Why 55 is the new mid-career

Why 55 is the new mid-career

The midcareer candidate has always been highly sought after. The truffle of all employees. Whether in a tight or surplus market, they are the ‘it’ candidate. Why wouldn’t they be? Mid-career employees are rich with experience, have years of acquired knowledge, their soft skills finely tuned, and with many years left in their careers. They are the answer to all hiring prayers.  

Overlay our current labour shortages, and the mid-career employee is a business saviour. The talent crisis is a global issue, but make no mistake, Australia carries its share of the burden. With an unemployment rate at 3.5%, a 48-year low, Australia is experiencing the second most severe labour shortage in the developed world. So, if your rhetoric is to believe the skills shortage will revert sometime soon, you may want a rethink.

If you believe mid-career candidates are 35 years plus, this too requires re-examination. Instead, put aside your bias, subconscious or otherwise and even prejudice. Probe the assumptions of your partiality and allow the opportunities for your new mid-career candidates to walk in the door.

Welcome our 55-year old’s, the new mid-career champions.

Times are changing

If you view this demographic as older or mature, get with the times, it is the new black. Although you could be forgiven. Dreadfully, our own Australian Bureau of Statistics defines mature workers as those employed aged 45-64 years. Who knew!

But much has changed. For a start, in 1970, life expectancy was 71 years and now it is 83 years.

The average intended retirement age in 2014-15 was 65.1 years, up from 62.3 years in 2004-05 and close to a quarter of us (22.6%) with no intention of retiring until 70 years plus. As workforce tenure extends, so does the median bracket, aligning right at mid-50. For the first time in our working history, Australia has 5 generations working together and fortuitously, our 55-year-old, Gen X, sits right in the middle. There is no debate; 55 is the new mid-career, opening an alternate spectrum to view and source talent.

And yet we don’t

Instead, we blindly grapple with our ongoing skills shortage and ageism concurrently. In February 2020, those aged 55 years and above held 19.4% of our total labour force, an increase from 10.5% in February 1980. A significant representation and sourcing opportunity versus the depleted pools we futilely try to recruit from.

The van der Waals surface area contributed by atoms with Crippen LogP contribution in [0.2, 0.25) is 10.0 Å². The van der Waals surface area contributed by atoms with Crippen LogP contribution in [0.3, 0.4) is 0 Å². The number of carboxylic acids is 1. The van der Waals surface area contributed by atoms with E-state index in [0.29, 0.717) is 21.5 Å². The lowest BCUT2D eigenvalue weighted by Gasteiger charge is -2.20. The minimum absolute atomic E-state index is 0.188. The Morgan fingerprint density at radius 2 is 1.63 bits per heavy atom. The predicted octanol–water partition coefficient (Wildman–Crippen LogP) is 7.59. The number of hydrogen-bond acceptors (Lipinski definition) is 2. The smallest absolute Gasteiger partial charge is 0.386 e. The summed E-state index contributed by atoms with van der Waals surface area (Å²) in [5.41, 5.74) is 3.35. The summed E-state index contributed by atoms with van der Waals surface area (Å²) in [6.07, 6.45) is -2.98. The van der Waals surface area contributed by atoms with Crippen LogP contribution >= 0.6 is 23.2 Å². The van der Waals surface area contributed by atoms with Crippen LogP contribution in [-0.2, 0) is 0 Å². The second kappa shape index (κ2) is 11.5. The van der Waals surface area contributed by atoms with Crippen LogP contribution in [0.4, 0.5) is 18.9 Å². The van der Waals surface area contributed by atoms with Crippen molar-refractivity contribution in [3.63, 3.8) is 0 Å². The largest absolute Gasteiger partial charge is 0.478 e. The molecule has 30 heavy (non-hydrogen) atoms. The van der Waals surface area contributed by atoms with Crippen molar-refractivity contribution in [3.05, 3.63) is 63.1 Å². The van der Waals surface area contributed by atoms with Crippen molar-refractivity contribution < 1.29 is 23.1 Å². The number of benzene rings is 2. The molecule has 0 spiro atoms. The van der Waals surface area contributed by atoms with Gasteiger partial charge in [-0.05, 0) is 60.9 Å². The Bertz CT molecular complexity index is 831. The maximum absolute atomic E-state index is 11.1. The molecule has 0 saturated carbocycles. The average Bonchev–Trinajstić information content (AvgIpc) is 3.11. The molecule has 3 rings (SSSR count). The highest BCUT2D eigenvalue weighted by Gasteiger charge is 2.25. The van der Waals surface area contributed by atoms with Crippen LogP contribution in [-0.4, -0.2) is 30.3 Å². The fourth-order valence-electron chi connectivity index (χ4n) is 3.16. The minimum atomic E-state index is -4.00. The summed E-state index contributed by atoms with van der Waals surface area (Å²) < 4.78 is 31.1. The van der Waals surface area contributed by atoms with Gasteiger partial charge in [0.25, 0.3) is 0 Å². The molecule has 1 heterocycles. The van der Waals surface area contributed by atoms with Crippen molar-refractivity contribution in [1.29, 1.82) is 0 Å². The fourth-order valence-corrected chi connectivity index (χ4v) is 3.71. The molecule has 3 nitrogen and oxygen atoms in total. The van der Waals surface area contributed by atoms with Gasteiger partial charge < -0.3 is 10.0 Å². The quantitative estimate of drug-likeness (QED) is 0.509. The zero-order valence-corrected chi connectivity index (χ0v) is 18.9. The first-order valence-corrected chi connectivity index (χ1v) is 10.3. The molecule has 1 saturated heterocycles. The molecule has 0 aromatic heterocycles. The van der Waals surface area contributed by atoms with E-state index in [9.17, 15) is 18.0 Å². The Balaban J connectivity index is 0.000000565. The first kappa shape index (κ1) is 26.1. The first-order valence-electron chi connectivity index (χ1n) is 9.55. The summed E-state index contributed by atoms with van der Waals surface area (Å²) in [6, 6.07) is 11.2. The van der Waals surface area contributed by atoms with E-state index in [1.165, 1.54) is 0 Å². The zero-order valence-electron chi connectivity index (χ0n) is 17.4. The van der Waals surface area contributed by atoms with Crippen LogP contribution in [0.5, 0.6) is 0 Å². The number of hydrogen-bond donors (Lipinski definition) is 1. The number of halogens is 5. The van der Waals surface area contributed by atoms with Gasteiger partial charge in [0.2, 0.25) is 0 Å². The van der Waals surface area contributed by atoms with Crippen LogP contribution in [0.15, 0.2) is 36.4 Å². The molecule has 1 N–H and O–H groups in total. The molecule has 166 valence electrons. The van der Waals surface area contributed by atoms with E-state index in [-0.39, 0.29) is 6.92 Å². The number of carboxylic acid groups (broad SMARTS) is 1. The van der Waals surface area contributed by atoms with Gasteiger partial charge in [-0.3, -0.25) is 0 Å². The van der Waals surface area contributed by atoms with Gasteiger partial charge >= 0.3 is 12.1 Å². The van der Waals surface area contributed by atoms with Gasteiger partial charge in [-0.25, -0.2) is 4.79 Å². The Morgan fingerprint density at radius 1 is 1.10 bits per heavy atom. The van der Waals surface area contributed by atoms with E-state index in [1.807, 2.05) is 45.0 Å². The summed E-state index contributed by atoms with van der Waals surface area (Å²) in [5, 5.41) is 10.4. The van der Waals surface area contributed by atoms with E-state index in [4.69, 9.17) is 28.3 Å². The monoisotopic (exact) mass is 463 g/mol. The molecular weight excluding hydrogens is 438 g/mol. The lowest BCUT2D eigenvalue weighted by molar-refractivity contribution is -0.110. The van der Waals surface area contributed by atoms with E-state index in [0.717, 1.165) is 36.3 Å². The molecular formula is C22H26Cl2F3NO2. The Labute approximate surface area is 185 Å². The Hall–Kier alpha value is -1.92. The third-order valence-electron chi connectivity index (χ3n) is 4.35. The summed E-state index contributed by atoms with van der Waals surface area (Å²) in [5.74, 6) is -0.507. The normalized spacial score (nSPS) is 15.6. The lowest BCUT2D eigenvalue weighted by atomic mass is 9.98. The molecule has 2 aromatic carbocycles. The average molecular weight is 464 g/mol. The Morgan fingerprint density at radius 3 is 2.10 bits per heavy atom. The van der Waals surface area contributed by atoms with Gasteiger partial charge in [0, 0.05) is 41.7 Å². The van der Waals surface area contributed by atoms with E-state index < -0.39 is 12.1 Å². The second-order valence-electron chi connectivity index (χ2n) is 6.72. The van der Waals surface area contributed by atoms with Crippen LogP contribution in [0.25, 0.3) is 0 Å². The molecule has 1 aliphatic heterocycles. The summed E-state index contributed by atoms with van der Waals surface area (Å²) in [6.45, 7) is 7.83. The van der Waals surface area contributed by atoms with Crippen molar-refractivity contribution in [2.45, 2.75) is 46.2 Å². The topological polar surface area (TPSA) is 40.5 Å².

Even with record low unemployment rates, lose your job past 50, and you will struggle to gain employment. A survey conducted by the Australian Human Rights Commission shows discrimination is highest among the ages of 55 to 64 years. Even worse, and sadly, a third (33%) of people discriminated against in this group gave up looking for work. Yes, our bias is that strong, paralysing rationality.

Concerned about performance?

Don’t be. Research shows there is no difference between older and younger workers, and scientific evidence shows ‘for most people, raw mental horsepower declines after the age of 30, but knowledge and expertise, the main predictors of job performance, keep increasing beyond the age of 80’. Apart from skills, proficiency and experience, mature workers have been around the block a few times. They know the potholes to steer clear of, the corners to cut safely, and the quickest route. They build relationships and have developed networks, knowing who and what to ask. Problem-solving is not solo stress but a team-based exercise and viewed as just another day in the office.

Add job tenure to the equation, and it becomes a sweet too hard to resist. Longevity in jobs is also highest amongst our older workers, 6 years 8 months compared to 2 years 8 months for those 25 to 35 years. Consider the cost to train, hire, recruit and onboard and, in today’s market, the prolonged empty seat. Suddenly, high job mobility becomes a business risk to avoid.

Let’s face it, the word mature can conjure up images of being old and not keeping up with the times. But it is time to rethink our perception. The reality is mature means being fully developed or advanced. What business won’t benefit from that level of expertise or state of being on their team? Especially underpinned by a market bereft, desperate for any glimpse of talent. Seek out your new mid-career candidates, loaded with experience, skills, wisdom, and an abundance of career years ahead of them. Your 55-year-olds that is.

Roxanne Calder

Australian-based Roxanne Calder, author of ‘Employable – 7 Attributes to Assuring Your Working Future’ (Major Street $29.95), is the founder and managing director of EST10 – one of Sydney’s most successful administration recruitment agencies. Roxanne is passionate about uncovering people’s potential and watching their careers soar. For more information on how Roxanne can assist you in your career visit www.est10.com.au.

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